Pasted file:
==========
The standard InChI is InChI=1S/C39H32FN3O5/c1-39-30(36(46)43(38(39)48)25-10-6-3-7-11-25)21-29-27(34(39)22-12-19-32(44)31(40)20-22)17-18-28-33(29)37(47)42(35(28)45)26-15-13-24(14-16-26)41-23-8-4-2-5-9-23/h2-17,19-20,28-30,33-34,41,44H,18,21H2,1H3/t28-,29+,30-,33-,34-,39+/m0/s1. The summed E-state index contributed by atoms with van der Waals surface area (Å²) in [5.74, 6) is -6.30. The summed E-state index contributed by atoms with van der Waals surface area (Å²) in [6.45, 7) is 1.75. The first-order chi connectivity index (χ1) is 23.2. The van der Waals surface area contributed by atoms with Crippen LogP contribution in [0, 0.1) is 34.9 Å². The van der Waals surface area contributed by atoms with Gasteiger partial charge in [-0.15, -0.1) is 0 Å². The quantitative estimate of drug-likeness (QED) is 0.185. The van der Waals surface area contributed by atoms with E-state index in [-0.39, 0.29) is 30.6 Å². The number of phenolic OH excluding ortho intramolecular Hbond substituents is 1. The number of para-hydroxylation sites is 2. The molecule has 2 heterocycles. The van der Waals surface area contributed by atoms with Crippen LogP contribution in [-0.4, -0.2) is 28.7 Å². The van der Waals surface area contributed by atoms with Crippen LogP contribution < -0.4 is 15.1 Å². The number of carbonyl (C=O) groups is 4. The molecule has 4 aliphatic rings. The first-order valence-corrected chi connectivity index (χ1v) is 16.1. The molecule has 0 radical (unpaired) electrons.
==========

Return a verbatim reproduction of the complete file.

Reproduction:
The standard InChI is InChI=1S/C39H32FN3O5/c1-39-30(36(46)43(38(39)48)25-10-6-3-7-11-25)21-29-27(34(39)22-12-19-32(44)31(40)20-22)17-18-28-33(29)37(47)42(35(28)45)26-15-13-24(14-16-26)41-23-8-4-2-5-9-23/h2-17,19-20,28-30,33-34,41,44H,18,21H2,1H3/t28-,29+,30-,33-,34-,39+/m0/s1. The summed E-state index contributed by atoms with van der Waals surface area (Å²) in [5.74, 6) is -6.30. The summed E-state index contributed by atoms with van der Waals surface area (Å²) in [6.45, 7) is 1.75. The first-order chi connectivity index (χ1) is 23.2. The van der Waals surface area contributed by atoms with Crippen LogP contribution in [0, 0.1) is 34.9 Å². The van der Waals surface area contributed by atoms with Gasteiger partial charge in [-0.15, -0.1) is 0 Å². The quantitative estimate of drug-likeness (QED) is 0.185. The van der Waals surface area contributed by atoms with E-state index in [-0.39, 0.29) is 30.6 Å². The number of phenolic OH excluding ortho intramolecular Hbond substituents is 1. The number of para-hydroxylation sites is 2. The molecule has 2 heterocycles. The van der Waals surface area contributed by atoms with Crippen LogP contribution in [-0.4, -0.2) is 28.7 Å². The van der Waals surface area contributed by atoms with Crippen LogP contribution < -0.4 is 15.1 Å². The number of carbonyl (C=O) groups is 4. The molecule has 4 aliphatic rings. The first-order valence-corrected chi connectivity index (χ1v) is 16.1. The molecule has 0 radical (unpaired) electrons.